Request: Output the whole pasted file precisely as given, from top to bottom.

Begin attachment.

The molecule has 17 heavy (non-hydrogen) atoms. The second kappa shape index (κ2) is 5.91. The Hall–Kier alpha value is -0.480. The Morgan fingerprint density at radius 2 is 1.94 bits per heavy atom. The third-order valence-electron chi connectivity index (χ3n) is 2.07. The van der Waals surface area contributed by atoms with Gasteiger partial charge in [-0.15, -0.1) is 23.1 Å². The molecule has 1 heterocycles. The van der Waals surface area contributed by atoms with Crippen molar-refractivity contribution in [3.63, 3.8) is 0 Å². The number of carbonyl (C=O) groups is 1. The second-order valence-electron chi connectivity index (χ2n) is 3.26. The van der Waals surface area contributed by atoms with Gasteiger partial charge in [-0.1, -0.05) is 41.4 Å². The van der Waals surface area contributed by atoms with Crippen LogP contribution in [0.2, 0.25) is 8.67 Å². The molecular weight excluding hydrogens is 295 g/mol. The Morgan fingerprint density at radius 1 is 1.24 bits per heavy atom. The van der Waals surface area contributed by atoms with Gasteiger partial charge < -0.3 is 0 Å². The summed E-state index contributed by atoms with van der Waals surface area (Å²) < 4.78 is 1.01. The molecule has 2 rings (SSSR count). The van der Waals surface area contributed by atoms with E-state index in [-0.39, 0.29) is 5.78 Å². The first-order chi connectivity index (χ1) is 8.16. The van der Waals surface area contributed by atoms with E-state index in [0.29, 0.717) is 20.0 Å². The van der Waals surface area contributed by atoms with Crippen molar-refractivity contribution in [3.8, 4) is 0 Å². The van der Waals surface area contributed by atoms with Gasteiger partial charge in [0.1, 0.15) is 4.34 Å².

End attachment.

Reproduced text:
The molecule has 17 heavy (non-hydrogen) atoms. The second kappa shape index (κ2) is 5.91. The Hall–Kier alpha value is -0.480. The Morgan fingerprint density at radius 2 is 1.94 bits per heavy atom. The third-order valence-electron chi connectivity index (χ3n) is 2.07. The van der Waals surface area contributed by atoms with Gasteiger partial charge in [-0.15, -0.1) is 23.1 Å². The molecule has 1 heterocycles. The van der Waals surface area contributed by atoms with Crippen molar-refractivity contribution in [3.63, 3.8) is 0 Å². The number of carbonyl (C=O) groups is 1. The second-order valence-electron chi connectivity index (χ2n) is 3.26. The van der Waals surface area contributed by atoms with Gasteiger partial charge in [-0.1, -0.05) is 41.4 Å². The van der Waals surface area contributed by atoms with Crippen LogP contribution in [0.2, 0.25) is 8.67 Å². The molecular weight excluding hydrogens is 295 g/mol. The Morgan fingerprint density at radius 1 is 1.24 bits per heavy atom. The van der Waals surface area contributed by atoms with Gasteiger partial charge < -0.3 is 0 Å². The summed E-state index contributed by atoms with van der Waals surface area (Å²) < 4.78 is 1.01. The molecule has 2 rings (SSSR count). The van der Waals surface area contributed by atoms with E-state index in [-0.39, 0.29) is 5.78 Å². The first-order chi connectivity index (χ1) is 8.16. The van der Waals surface area contributed by atoms with E-state index in [0.29, 0.717) is 20.0 Å². The van der Waals surface area contributed by atoms with Crippen molar-refractivity contribution in [3.8, 4) is 0 Å². The van der Waals surface area contributed by atoms with Gasteiger partial charge in [0.1, 0.15) is 4.34 Å².